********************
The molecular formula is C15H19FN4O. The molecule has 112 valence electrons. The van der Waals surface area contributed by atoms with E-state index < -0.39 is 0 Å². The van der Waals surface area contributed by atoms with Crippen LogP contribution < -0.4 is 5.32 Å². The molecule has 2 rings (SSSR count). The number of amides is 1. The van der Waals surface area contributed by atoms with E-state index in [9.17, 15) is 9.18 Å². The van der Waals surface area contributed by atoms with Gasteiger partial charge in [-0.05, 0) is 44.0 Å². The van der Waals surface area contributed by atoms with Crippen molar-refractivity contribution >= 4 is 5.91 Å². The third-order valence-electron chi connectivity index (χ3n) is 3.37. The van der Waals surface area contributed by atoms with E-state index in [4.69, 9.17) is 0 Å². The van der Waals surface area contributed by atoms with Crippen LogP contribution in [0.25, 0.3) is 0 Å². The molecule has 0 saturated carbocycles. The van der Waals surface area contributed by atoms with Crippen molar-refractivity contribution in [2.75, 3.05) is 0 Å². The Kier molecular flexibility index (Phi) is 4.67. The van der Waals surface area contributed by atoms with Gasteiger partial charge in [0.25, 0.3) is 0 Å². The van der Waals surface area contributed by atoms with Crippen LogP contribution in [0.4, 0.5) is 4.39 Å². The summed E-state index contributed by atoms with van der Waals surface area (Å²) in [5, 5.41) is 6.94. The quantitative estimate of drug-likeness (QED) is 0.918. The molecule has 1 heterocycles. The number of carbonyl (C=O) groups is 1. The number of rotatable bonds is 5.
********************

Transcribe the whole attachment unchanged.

The molecular formula is C15H19FN4O. The molecule has 112 valence electrons. The van der Waals surface area contributed by atoms with E-state index < -0.39 is 0 Å². The van der Waals surface area contributed by atoms with Crippen LogP contribution < -0.4 is 5.32 Å². The molecule has 2 rings (SSSR count). The number of amides is 1. The van der Waals surface area contributed by atoms with E-state index in [9.17, 15) is 9.18 Å². The van der Waals surface area contributed by atoms with Gasteiger partial charge in [-0.05, 0) is 44.0 Å². The van der Waals surface area contributed by atoms with Crippen molar-refractivity contribution >= 4 is 5.91 Å². The third-order valence-electron chi connectivity index (χ3n) is 3.37. The van der Waals surface area contributed by atoms with E-state index in [4.69, 9.17) is 0 Å². The van der Waals surface area contributed by atoms with Crippen LogP contribution in [0.25, 0.3) is 0 Å². The molecule has 0 saturated carbocycles. The van der Waals surface area contributed by atoms with Crippen molar-refractivity contribution in [2.75, 3.05) is 0 Å². The Kier molecular flexibility index (Phi) is 4.67. The van der Waals surface area contributed by atoms with Gasteiger partial charge in [0.25, 0.3) is 0 Å². The van der Waals surface area contributed by atoms with Crippen LogP contribution in [0.4, 0.5) is 4.39 Å². The summed E-state index contributed by atoms with van der Waals surface area (Å²) in [5, 5.41) is 6.94. The quantitative estimate of drug-likeness (QED) is 0.918. The molecule has 1 heterocycles. The number of carbonyl (C=O) groups is 1. The number of rotatable bonds is 5.